Thomas was born at Kennington Common, London on 7 June 1790, and as a child had accompanied Thomas Coke on his door to door begging for the missions. He was converted in 1809 and attended Wesley's Chapel, serving as a Sunday School teacher and superintendent and as a class leader. Friendship with and the encouragement of such influential figures as Adam Clarke, Joseph Butterworth and Jabez Bunting brought him into prominence in Methodist circles. Succeeding his father in the family firm, he tithed his income. As treasurer of the WMMS 1836-60, he offered £1,000 towards extending the work in Hong Kong. He was treasurer of the Theological Institution and had a decisive influence on the choice of site for Richmond College. The Manning statue of John Wesley was his gift to the college. He also contributed generously to the Bible Society (of which he was Vice-President), the Strangers' Friend Society and the Evangelical Alliance. He declined invitations to stand for Parliament. He lived at Gunnersbury House, Acton, with a country seat at Arthington in Wharfedale. He died at Acton on 11 May 1861 and was buried in Highgate cemetery, leaving the substantial estate of £120,000.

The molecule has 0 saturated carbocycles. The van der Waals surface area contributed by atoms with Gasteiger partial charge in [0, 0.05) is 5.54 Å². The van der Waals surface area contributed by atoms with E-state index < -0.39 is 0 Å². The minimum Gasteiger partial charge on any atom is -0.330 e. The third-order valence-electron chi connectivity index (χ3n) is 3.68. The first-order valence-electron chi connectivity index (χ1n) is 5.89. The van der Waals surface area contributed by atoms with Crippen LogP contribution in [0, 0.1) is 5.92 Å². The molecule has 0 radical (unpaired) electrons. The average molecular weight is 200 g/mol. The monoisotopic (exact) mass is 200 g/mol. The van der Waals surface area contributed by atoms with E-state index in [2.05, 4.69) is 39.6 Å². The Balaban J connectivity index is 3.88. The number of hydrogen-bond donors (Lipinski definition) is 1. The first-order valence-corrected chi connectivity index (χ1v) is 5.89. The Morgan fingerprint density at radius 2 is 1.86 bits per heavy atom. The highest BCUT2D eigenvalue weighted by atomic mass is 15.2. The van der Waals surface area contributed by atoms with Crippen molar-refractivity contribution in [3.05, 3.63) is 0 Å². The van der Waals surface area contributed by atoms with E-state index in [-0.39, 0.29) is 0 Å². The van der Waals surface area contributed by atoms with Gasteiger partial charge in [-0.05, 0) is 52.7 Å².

His wife Sarah Farmer (c.1794-1868) was the first President and Treasurer of the Women's Auxiliary. One of his five daughters, Sarah S. Farmer (d.1867), was its first Home Secretary, edited the Quarterly Paper and wrote one of the earliest accounts of Tonga and the Friendly Islands (1855).